“MAP and Enyo formed Enyo Renewable Energy to create renewable energy projects that will lead the transformation of the Utah energy landscape by providing consumers with the local renewable energy sources they increasingly demand while providing substantial economic benefits to communities throughout the region,” said Christine Mikell, founder and CEO of Enyo. “We are delighted to have worked closely with Emery County, the state of Utah and regional stakeholders to ensure that the Castle Solar Project would be a success for all involved.”

This innovative contract was made possible with the legal expertise and hard work of the University of Utah General Counsel, the law firm of Gary, Dodge, Russell & Stephens, P.C. and Rocky Mountain Power’s renewable energy team.

Photo: DESRI’s Hunter Solar site in Emery County, Utah. By Jacqueline Flores/Swinerton Renewable Energy

Nitty Gritty H2O

Bill Johnson, professor in Geology & Geophysics and director of the William P. Johnson Contaminant Transport Group, is a GCSC faculty affiliate conducting research related to water. Bill came to the UU in 1995. As a hydrogeochemist, he researches transport and cycling – the fate and transport of things in water. In this installment of our regular research spotlight series, Bill answers our questions about his research, his role as an expert witness in a court case, and his pedagogy.

When you say “transport of things in water”, what kind of things are you talking about?

I focus on contaminants such as trace elements of all different kinds, like selenium or mercury, and theories to predict how long it will take for them to get from point A to point B or how much of the element will get from point A to point B. (The theories and the behaviors are different depending on the kind of contaminant.) I also do a lot of work on particles and understanding how to improve theories for transport of pathogens. My research program is split between these two areas; where half of it is about how particles transport and improving theory to predict that, and the other half is about trace elements in systems predominantly in Utah, but also a little international stuff, such as in Ecuador.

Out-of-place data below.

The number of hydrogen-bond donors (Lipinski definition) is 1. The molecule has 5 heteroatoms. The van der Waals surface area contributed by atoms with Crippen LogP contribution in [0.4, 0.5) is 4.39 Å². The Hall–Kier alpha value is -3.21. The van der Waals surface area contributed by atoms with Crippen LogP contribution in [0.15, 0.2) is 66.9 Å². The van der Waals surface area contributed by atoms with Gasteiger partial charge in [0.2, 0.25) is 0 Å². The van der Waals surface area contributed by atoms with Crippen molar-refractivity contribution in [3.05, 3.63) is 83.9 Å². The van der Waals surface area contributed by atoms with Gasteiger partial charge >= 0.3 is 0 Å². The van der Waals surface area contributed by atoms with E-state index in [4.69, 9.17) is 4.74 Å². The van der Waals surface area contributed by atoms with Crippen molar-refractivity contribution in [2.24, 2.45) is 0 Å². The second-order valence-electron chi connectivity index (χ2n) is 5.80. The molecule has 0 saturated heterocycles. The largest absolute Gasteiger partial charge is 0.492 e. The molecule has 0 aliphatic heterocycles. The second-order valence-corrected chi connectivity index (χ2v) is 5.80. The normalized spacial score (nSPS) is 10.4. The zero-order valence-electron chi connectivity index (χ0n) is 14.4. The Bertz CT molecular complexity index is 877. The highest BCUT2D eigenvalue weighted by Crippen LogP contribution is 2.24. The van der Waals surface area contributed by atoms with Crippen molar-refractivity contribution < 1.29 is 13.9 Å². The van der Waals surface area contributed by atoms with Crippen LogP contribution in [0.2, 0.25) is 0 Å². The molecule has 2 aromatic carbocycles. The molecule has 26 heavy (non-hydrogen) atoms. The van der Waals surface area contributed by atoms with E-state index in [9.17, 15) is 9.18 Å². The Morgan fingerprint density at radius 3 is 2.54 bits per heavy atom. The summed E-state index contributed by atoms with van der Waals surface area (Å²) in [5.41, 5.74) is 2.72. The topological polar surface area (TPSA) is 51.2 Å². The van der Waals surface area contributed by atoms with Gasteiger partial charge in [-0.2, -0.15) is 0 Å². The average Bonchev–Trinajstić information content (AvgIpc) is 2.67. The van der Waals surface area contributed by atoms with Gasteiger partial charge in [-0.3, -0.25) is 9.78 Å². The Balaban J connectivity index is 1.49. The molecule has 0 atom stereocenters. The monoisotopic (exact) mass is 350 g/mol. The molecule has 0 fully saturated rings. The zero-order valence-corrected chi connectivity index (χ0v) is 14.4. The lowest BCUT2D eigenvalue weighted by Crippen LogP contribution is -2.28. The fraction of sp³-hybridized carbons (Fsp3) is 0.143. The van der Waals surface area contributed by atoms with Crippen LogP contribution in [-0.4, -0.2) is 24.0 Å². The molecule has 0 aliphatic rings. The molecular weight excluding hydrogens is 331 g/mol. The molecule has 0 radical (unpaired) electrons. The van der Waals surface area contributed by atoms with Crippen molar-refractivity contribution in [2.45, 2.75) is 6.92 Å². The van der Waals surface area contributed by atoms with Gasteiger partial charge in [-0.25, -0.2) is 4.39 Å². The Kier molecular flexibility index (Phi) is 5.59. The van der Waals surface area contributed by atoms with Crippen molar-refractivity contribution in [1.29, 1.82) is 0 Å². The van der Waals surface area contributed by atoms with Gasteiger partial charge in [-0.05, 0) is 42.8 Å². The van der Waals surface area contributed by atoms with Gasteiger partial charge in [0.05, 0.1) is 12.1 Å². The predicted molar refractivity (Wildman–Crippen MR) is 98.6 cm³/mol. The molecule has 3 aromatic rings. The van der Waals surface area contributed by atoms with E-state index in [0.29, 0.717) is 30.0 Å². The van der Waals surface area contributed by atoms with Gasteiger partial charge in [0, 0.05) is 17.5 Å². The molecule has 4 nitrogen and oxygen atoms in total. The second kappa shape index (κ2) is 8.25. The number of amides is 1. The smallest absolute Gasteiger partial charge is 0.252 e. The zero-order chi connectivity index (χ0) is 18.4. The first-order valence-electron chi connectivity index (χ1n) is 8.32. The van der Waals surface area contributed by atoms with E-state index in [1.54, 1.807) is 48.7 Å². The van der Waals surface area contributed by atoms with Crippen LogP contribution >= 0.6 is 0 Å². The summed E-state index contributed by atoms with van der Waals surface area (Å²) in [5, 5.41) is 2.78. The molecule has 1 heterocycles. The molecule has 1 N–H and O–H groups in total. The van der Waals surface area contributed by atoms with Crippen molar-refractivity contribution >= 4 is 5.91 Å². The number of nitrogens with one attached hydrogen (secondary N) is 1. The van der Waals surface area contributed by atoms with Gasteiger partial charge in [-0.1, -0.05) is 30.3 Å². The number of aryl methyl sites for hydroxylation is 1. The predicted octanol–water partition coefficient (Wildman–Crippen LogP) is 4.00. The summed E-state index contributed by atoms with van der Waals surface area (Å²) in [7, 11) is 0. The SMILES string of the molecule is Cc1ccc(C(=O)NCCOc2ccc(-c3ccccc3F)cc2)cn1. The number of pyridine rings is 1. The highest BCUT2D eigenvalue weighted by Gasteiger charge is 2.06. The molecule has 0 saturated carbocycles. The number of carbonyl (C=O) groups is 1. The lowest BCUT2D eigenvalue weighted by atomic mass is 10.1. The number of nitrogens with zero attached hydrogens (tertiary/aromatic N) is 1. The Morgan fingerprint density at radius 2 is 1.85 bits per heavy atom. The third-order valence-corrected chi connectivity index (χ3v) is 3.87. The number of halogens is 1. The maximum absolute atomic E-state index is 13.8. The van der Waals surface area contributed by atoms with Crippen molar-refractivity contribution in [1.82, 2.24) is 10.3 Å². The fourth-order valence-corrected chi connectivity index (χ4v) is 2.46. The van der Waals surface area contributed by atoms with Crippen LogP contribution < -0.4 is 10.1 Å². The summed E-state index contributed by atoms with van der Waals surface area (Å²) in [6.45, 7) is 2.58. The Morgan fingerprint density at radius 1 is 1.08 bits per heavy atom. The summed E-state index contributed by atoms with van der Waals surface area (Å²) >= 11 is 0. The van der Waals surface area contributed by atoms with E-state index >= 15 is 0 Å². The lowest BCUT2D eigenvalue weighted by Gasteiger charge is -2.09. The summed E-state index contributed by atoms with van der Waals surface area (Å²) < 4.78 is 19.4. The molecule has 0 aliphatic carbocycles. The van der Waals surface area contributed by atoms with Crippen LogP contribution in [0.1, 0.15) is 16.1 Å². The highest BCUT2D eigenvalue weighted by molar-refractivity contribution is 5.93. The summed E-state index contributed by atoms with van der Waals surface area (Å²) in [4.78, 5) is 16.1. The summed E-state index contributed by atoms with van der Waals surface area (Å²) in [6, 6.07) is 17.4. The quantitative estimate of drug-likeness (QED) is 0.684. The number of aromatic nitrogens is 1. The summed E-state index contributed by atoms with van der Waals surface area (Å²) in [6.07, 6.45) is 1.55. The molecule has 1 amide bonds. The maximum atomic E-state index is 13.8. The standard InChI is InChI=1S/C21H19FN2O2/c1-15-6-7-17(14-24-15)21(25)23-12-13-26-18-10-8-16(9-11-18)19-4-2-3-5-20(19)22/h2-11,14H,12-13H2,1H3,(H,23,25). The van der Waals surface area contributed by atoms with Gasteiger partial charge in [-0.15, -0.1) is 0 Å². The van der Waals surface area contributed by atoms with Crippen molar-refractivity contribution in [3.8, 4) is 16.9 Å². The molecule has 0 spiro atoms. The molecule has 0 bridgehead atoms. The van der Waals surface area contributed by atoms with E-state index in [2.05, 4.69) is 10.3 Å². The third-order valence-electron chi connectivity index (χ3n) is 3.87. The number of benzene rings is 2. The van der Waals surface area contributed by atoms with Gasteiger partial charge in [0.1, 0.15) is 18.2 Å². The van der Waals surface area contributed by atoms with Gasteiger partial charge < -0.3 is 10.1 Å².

Can you say a bit more about the particles portion? What’s an example of a kind of particle that you study?

Every so often there are disease outbreaks in communities from organisms like cryptosporidium. A vast majority of these disease outbreaks come from groundwater and are typically associated with heavy rain. There’s a number of reasons why heavy rainfall would drive the transport of pathogens in the subsurface. We can make these predictions under particular conditions where we have control over the chemistry, and that’s what we do in water treatment plants where we use granular filtration to remove pathogens. The problem is that in the environment we don’t have control over the chemistry so the existing theories fail.

Beyond how far these particles are going to be transported during a heavy rain, what are other areas where these theories might be applicable?

Yes, heavy rain is just one example of why we care about pathogens in groundwater. There are lots of other contexts and practical engineered processes where having a guiding theory would help in design. For example, there are contaminated sites that are still a major challenge for clean-up. People are using nanosized zero valent iron to clean up different organic contaminates and reductively dechlorinate them. They’re using activated carbon particles injected into the groundwater to enhance attenuation and biodegradation of organic contaminants. And these practices have no design theory for how fast the particles should be pumped to optimize transport. So you have consultants doing this work without any useful tools to guide them on how best to do it. Having a theory to guide in these and other areas is valuable for doing these processes efficiently.

In another vein of your research, you were involved in a case against the proposed tar sands mine on the Tavaputs Plateau, battling against the U.S. Oil Sands company. What’s happened with that?

It’s idle! Between now and then, oil and gas prices crashed, so nobody’s trying to develop the site right now.

What aspect of your research did your work on that project fall under and how did you get involved?